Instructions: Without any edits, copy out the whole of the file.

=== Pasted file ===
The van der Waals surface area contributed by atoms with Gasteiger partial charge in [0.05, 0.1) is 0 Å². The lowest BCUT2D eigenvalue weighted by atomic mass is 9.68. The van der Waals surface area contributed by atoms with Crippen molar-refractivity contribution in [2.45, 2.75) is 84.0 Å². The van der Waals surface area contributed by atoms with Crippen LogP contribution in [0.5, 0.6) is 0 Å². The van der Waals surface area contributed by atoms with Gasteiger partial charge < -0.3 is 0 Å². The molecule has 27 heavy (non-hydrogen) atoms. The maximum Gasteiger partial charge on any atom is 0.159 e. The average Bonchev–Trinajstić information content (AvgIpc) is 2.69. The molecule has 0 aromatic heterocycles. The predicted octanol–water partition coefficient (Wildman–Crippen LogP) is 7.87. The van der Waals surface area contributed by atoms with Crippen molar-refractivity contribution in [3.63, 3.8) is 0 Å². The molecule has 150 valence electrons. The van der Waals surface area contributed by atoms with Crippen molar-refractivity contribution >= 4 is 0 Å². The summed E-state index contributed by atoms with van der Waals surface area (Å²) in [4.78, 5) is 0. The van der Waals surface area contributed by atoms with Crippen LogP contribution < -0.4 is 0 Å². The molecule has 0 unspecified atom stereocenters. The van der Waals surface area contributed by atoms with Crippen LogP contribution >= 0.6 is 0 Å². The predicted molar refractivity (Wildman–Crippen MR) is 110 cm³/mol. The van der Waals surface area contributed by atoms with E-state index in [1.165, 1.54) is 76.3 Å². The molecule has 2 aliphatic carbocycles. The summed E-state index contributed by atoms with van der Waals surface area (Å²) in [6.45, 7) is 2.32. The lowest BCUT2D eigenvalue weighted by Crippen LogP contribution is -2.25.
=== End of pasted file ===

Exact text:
The van der Waals surface area contributed by atoms with Gasteiger partial charge in [0.05, 0.1) is 0 Å². The lowest BCUT2D eigenvalue weighted by atomic mass is 9.68. The van der Waals surface area contributed by atoms with Crippen molar-refractivity contribution in [2.45, 2.75) is 84.0 Å². The van der Waals surface area contributed by atoms with Crippen LogP contribution in [0.5, 0.6) is 0 Å². The van der Waals surface area contributed by atoms with Gasteiger partial charge < -0.3 is 0 Å². The molecule has 27 heavy (non-hydrogen) atoms. The maximum Gasteiger partial charge on any atom is 0.159 e. The average Bonchev–Trinajstić information content (AvgIpc) is 2.69. The molecule has 0 aromatic heterocycles. The predicted octanol–water partition coefficient (Wildman–Crippen LogP) is 7.87. The van der Waals surface area contributed by atoms with Crippen molar-refractivity contribution in [3.63, 3.8) is 0 Å². The molecule has 150 valence electrons. The van der Waals surface area contributed by atoms with Crippen molar-refractivity contribution >= 4 is 0 Å². The summed E-state index contributed by atoms with van der Waals surface area (Å²) in [4.78, 5) is 0. The van der Waals surface area contributed by atoms with Crippen LogP contribution < -0.4 is 0 Å². The molecule has 0 unspecified atom stereocenters. The van der Waals surface area contributed by atoms with Crippen LogP contribution >= 0.6 is 0 Å². The predicted molar refractivity (Wildman–Crippen MR) is 110 cm³/mol. The van der Waals surface area contributed by atoms with E-state index in [1.165, 1.54) is 76.3 Å². The molecule has 2 aliphatic carbocycles. The summed E-state index contributed by atoms with van der Waals surface area (Å²) in [6.45, 7) is 2.32. The lowest BCUT2D eigenvalue weighted by Crippen LogP contribution is -2.25.